Where the Wild Things Are
Lions and tigers and bears-oh, my! For Miranda Santiago ’04, her internship at the Oakland Zoo can only be described as wild. The Fran Brossy Volunteer Internship Grant recipient and veterinarian-to-be spent two months this past summer shadowing one of the institution’s zookeepers and preparing the animals’ specialized diets, as well as cleaning their exhibits. The Oakland Zoo, in Oakland, California, is home to over 375 animals from 125 different species living in lush, naturalistic settings that mimic habitats found in Africa, Asia, Australia and, of course, California.
“The internship involved more work than I ever imagined,” says Miranda. “It was a lot of physical labor-cleaning, lugging things around, doing grounds-type work. In our ‘string,’ or section of the zoo, we took care of 300-pound tortoises, river otters, princess parrots, a hawk, a macaw, and kookaburras. In the reptile house, we worked with a skink, a bearded dragon, and a couple of pythons. I had the opportunity to feed the lions and tigers and hold a newborn lion cub. Since the zoo has bison running around the hills, I was also able to go on a veterinary check up for a bison that was ill.”
Through a generous gift from Frances Kay Brossy ’50, the Volunteer Internship Grant provides a $2,500 stipend to work with a non-profit charitable organization for the summer. This grant allows Scripps students, like Miranda, to do meaningful work with an organization that is not able to offer compensation. Miranda notes that the stipend helped offset expenses, particularly her housing costs for a summer rental on an apartment in Berkeley.
“The Brossy Internship made me realize how much I want to work with zoo animals,” she says. “I love the Oakland Zoo; they take such good care of their animals, which is very important to me. There are huge spaces that the public can’t see called night houses, where the animals have more room to roam. The zoo tries to give animals get the best kind of life they can.”
As part of this commitment to the good life, each day the Oakland Zoo’s keepers devise unique activities for the animals. “Since zoo animals have free time that they wouldn’t normally have if they were in the wild, sometimes they’ll put their excess energy into destructive behaviors like overgrooming or picking fights with the other animals,” explains Miranda. “For this reason, the zookeepers give the animals things to do that simulate some activity in the wild. While I was there, I designed a slide for the river otters, which is now in their exhibit. I was surprised that no one had already thought of it. They took to using it after only a couple of weeks, and I’m glad they’re enjoying it.”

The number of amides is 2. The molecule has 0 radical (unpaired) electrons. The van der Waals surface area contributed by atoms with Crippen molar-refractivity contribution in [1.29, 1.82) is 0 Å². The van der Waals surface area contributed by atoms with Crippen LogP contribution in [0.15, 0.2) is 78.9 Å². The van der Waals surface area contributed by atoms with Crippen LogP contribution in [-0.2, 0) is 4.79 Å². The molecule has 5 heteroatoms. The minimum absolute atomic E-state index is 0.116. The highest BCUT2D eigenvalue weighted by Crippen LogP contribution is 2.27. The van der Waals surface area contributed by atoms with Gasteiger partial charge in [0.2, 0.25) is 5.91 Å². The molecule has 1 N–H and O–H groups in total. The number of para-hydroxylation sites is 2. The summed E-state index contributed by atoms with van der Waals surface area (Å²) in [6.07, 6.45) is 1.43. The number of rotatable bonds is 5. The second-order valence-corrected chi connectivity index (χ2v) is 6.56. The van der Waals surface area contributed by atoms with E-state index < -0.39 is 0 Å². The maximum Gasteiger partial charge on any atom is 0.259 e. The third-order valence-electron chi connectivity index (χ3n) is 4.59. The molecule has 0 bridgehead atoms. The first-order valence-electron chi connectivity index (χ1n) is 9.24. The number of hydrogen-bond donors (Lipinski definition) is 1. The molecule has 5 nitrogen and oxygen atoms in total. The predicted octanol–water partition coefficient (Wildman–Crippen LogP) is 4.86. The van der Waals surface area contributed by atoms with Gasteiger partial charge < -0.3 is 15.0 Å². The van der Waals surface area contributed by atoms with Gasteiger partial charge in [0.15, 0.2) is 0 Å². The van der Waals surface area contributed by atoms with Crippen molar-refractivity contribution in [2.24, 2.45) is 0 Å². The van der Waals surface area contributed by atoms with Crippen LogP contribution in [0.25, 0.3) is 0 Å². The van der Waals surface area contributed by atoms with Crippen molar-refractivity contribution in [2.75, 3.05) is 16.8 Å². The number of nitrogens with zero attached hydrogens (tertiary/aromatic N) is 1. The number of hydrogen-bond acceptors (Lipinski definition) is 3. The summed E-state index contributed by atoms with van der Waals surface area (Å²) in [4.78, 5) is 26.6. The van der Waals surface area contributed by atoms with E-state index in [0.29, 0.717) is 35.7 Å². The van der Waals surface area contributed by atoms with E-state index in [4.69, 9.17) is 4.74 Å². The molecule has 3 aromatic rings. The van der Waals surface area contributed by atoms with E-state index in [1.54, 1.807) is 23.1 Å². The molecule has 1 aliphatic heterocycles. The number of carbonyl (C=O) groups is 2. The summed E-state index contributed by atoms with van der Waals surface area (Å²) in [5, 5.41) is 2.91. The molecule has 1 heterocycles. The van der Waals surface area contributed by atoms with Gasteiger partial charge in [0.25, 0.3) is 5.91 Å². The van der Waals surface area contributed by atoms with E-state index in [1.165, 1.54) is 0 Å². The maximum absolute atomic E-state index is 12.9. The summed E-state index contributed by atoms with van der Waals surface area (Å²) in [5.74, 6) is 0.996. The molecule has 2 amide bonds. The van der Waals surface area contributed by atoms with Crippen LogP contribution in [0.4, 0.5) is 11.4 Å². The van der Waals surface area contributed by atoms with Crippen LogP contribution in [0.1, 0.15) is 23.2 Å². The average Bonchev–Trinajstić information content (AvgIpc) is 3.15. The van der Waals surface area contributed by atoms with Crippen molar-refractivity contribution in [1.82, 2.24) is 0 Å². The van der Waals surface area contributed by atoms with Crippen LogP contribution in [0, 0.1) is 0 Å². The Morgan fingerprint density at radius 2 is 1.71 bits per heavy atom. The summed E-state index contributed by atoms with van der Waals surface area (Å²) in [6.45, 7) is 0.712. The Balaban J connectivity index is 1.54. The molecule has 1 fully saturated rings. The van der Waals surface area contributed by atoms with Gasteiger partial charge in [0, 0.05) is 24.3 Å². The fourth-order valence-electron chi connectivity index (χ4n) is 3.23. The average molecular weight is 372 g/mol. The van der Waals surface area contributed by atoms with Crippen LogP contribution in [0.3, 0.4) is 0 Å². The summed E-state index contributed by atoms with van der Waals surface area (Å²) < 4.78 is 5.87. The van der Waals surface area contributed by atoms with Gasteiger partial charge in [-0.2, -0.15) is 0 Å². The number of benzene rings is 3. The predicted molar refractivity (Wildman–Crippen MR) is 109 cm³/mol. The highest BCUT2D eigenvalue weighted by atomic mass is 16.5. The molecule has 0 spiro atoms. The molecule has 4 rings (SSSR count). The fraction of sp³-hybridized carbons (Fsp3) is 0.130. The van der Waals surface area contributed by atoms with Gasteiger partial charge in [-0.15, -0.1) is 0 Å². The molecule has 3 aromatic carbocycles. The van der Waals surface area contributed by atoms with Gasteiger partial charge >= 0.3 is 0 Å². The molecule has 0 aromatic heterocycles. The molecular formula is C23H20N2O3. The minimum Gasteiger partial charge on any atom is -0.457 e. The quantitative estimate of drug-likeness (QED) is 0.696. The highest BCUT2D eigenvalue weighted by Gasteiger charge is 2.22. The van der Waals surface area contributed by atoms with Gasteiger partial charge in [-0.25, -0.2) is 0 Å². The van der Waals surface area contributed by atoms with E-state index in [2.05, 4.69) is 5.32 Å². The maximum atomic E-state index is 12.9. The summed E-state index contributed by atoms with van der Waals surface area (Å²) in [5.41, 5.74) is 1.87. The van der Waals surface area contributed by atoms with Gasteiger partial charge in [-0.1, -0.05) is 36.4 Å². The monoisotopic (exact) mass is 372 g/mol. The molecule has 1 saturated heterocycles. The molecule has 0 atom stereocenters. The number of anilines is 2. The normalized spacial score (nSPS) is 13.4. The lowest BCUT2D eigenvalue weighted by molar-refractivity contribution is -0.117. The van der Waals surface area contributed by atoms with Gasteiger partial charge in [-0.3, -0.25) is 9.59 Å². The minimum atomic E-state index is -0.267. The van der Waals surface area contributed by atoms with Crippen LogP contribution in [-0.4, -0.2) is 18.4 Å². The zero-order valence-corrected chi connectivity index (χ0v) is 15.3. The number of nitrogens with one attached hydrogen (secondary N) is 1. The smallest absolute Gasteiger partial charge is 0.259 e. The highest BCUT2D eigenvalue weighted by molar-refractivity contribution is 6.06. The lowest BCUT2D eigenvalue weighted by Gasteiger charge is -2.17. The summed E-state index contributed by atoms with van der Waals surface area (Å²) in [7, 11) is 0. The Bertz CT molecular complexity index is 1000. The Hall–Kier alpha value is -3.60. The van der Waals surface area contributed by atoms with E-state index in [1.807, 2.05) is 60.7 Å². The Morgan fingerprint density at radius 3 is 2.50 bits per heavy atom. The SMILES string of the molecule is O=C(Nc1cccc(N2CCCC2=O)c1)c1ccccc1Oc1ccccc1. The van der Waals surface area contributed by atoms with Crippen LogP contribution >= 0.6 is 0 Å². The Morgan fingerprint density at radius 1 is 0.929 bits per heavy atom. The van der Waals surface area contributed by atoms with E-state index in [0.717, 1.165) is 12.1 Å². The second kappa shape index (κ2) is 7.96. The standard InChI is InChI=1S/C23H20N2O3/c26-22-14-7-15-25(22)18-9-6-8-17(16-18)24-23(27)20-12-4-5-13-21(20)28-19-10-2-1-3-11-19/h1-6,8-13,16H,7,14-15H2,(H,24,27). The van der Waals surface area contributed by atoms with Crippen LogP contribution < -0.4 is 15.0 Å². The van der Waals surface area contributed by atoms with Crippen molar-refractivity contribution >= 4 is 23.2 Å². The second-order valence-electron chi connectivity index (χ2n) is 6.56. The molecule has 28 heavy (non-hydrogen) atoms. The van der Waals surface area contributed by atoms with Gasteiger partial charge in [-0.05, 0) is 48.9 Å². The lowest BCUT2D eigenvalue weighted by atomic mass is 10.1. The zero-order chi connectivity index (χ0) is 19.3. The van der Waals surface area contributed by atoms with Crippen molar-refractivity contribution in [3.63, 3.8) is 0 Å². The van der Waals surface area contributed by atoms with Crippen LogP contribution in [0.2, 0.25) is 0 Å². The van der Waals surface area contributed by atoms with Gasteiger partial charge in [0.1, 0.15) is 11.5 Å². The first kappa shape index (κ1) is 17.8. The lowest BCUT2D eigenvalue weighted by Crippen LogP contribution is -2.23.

Just as important to Miranda as caring for animals are educating the public about conservancy and protecting endangered species. “Zoos in the past were all about entertainment, and now they’re starting breeding programs. They’re wonderful places to protect some of the endangered species that we have,” she says. “The internship provided me with a platform from which I was able do other great things-like raising awareness about the bushmeat crisis in Africa. I worked with one of the zookeepers in the primate area to help plan the fund-raiser, I gave a presentation about the crisis, and we raised a lot of money to send food to the villages and start helping them learn to grow their own food. It was really rewarding.” (The Oakland Zoo’s Bushmeat Promise Program has helped spearhead the movement to protect African wildlife from its largest threat: illegal commercial hunting.)
Miranda so impressed the keepers at the Oakland Zoo that they offered her a full-time job as an alternate zookeeper when she finished her internship. However, Miranda is considering additional ways to enhance her future career in exotic animal care. “It’s nice knowing there’s always a place at the Oakland Zoo if I want to go back and do another internship on another string or shadow the vet there,” she says. “I might do that this summer or go to the UC Davis veterinary program for minority students. My internship at the zoo was an amazing experience.”?”